While it is not practical to debate all the SROs' proposed listing standards in this comment letter, we do believe that the Commission should consider these proposals prior to finalizing this rule. If the Commission does believe that the SROs' proposed listing standards would assist in achieving the overall goal of strengthening corporate audit committees, these requirements should be incorporated in the rule-making process. We did respond to the NYSE's request for comments related to its proposed listing standards in a letter dated July 16, 2002, and we encourage the Commission to consider our comments therein as it moves forward in the rule-making process.
Exemptions for Foreign Issuers
We believe that a complete exemption of foreign private issuers from the proposed rule would not be consistent with the letter or the spirit of the Act. The Act demonstrated the belief of Congress that an effective audit committee is a critical factor in promoting high-quality financial reporting for all issuers, domestic and foreign. We note that the Commission has taken extraordinary steps to understand the concerns expressed by certain foreign private issuers and their advisors, and we strongly support the Commission's actions to consider the impact of proposal rules on issuers from jurisdictions other than the United States.
Generally, we believe that the limited exemptions for certain foreign private issuers are appropriate and address the concerns raised. The Commission appears to have struck the appropriate balance between the legitimate issues raised by foreign private issuers and others, and the Commission's mandate to protect U.S. investors.
We ask the Commission to recognize that conflicts between the proposed rule and home country law may not become fully known until after the final rules are approved. Given that the legal framework of the international community, like our own legal framework, continues to change and evolve, issues that cannot be contemplated or adequately addressed at this time will likely surface in the future.
Therefore, we encourage the Commission to continue to address any significant concerns raised by foreign private issuers whose local laws may conflict with the requirements of the final rule. We believe this will allow an appropriately high governance standard to be set at this time, while allowing for future flexibility. We support the Commission's continued commitment to encourage foreign investment opportunities for U.S. investors, while maintaining adequate protections for those investors. The Commission's policy to listen and consider concerns further demonstrates that commitment.
This section provides our views on selected areas for which comments were requested in the proposing release.
1-A. Audit Committee Member Independence
Should we extend the prohibition further, such as to ordinary course business relationships?
The proposed rules do not extend to "ordinary course commercial business relationships." We believe that significant relationships that arise in the ordinary course of business could impact a director's independence. For example:
As long as the relationship between these two companies arose in the ordinary course of business, the chief executive officer of Company B would be considered to be independent under the proposed rule. However, is it realistic to assume that this director is independent in both fact and appearance given the importance of the issuer's products to his or her own company's manufacturing processes? We suggest that the final rules include a requirement for the board of directors to consider the nature and significance of ordinary course commercial business relationships that have existed between the issuer and any director who serves on the audit committee.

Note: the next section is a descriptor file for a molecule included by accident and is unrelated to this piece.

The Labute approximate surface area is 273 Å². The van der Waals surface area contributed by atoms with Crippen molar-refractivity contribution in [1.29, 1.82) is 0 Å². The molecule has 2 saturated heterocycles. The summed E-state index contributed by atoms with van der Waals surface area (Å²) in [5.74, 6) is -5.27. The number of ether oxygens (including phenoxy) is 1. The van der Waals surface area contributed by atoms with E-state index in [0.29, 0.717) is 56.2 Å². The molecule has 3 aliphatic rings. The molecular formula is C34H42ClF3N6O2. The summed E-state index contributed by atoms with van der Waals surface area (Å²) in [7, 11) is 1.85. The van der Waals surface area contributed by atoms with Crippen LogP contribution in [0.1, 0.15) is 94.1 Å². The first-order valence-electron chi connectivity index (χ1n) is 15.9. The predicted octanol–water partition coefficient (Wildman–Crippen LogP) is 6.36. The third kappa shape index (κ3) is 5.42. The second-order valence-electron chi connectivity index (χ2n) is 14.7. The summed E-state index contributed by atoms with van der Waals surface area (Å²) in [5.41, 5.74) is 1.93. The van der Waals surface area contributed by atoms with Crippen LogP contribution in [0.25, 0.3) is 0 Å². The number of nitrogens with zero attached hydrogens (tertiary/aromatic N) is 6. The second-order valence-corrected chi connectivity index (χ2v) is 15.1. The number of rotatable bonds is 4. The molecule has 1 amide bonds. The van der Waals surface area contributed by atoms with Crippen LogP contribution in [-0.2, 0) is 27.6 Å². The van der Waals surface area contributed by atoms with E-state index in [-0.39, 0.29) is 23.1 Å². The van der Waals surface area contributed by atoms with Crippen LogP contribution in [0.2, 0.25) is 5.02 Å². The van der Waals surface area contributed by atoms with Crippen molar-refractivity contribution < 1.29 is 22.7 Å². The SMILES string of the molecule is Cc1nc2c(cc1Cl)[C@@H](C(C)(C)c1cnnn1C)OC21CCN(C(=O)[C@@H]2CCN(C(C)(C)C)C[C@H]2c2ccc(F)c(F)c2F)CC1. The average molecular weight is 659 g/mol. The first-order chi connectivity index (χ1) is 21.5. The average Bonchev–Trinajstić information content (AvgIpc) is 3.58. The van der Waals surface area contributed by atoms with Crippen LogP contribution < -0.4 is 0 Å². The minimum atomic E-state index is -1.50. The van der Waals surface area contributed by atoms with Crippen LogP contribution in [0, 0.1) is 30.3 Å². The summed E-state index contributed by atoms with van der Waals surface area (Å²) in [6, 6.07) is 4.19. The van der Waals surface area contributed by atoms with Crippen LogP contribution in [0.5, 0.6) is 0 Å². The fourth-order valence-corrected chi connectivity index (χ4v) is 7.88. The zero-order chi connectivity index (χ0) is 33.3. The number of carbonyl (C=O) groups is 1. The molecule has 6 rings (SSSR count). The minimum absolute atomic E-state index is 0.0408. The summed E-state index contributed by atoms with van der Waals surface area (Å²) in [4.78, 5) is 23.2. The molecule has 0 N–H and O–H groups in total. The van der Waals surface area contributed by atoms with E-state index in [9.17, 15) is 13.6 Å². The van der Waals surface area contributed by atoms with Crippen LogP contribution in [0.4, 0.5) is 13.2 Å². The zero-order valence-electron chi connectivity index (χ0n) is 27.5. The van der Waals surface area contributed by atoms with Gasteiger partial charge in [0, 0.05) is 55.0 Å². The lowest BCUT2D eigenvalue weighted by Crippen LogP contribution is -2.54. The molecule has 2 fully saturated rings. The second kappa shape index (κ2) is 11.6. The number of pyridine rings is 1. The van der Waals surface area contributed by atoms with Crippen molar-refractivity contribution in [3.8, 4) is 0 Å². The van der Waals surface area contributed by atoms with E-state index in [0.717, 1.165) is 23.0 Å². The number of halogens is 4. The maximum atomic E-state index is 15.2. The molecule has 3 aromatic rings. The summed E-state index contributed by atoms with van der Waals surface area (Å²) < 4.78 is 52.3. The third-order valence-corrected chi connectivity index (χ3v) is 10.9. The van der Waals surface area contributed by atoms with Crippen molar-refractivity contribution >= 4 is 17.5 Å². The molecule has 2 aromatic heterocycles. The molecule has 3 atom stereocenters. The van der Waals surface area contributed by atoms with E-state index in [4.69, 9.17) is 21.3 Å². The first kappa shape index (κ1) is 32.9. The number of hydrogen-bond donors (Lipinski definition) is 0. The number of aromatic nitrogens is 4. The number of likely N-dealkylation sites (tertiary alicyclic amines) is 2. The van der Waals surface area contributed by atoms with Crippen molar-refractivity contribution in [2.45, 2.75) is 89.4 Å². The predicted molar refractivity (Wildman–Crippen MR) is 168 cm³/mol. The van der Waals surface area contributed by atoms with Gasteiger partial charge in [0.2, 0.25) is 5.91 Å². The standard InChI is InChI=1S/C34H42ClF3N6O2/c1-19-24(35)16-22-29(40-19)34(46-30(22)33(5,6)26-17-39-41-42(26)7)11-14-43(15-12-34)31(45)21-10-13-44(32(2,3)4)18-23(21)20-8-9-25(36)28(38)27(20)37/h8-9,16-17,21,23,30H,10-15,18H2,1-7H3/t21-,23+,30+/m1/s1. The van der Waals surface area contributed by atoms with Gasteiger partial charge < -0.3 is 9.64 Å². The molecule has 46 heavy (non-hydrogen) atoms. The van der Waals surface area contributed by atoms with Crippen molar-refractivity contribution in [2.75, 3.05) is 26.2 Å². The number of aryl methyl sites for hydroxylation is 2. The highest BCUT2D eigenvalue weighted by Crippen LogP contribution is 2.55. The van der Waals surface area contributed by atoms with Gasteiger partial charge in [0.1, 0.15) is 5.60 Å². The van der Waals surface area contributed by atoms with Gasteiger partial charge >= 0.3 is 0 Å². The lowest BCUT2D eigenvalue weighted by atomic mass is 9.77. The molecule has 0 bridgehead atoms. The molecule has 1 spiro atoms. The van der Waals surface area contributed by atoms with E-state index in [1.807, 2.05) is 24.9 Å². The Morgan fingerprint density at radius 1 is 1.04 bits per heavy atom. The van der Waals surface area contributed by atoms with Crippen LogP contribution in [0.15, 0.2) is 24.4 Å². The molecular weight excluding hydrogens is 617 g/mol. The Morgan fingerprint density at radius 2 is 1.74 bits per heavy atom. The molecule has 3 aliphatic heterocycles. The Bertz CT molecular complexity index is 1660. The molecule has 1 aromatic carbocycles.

Should the board of directors be required to determine whether an audit committee member is independent? Should the board be required to disclose this determination? If so, when?
The board should be required to determine whether an audit committee member is independent. Consistent with Item 7(d)(3)(iv)(A), which already provides that an issuer must disclose whether the members of its audit committee are independent as defined by the applicable listing standard requirements, annual disclosure of the board's determination would be appropriate in the issuer's proxy statement or annual report, as appropriate.
The proposed independence requirements relate to current relationships with the audit committee member and related persons. Should the prohibition also extend to a "look back" period before the appointment of the member to the audit committee? If so, what period (e.g., three years or five years) would be appropriate? Should there be different look-back periods for different relationships or different parties? If so, which ones?
Regardless of whether a director with a previous relationship with the issuer could exercise objectivity in carrying out his or her audit committee duties, investors and other stakeholders may not have confidence in the member's independence. An appropriate cooling-off period may lessen the effects of the prior relationship on the appearance of independence.
We believe, however, that it is the responsibility of the board of directors to consider any previous relationships between the issuer and the audit committee member. We do not recommend requiring specific, arbitrary look-back periods for purposes of considering audit committee independence.
Should there be additional criteria for independence apart from the two proposed criteria?
We do not believe additional criteria are necessary.
Is the proposed exemption for independent board members that sit on both a parent's and consolidated majority-owned subsidiary's board of directors appropriate?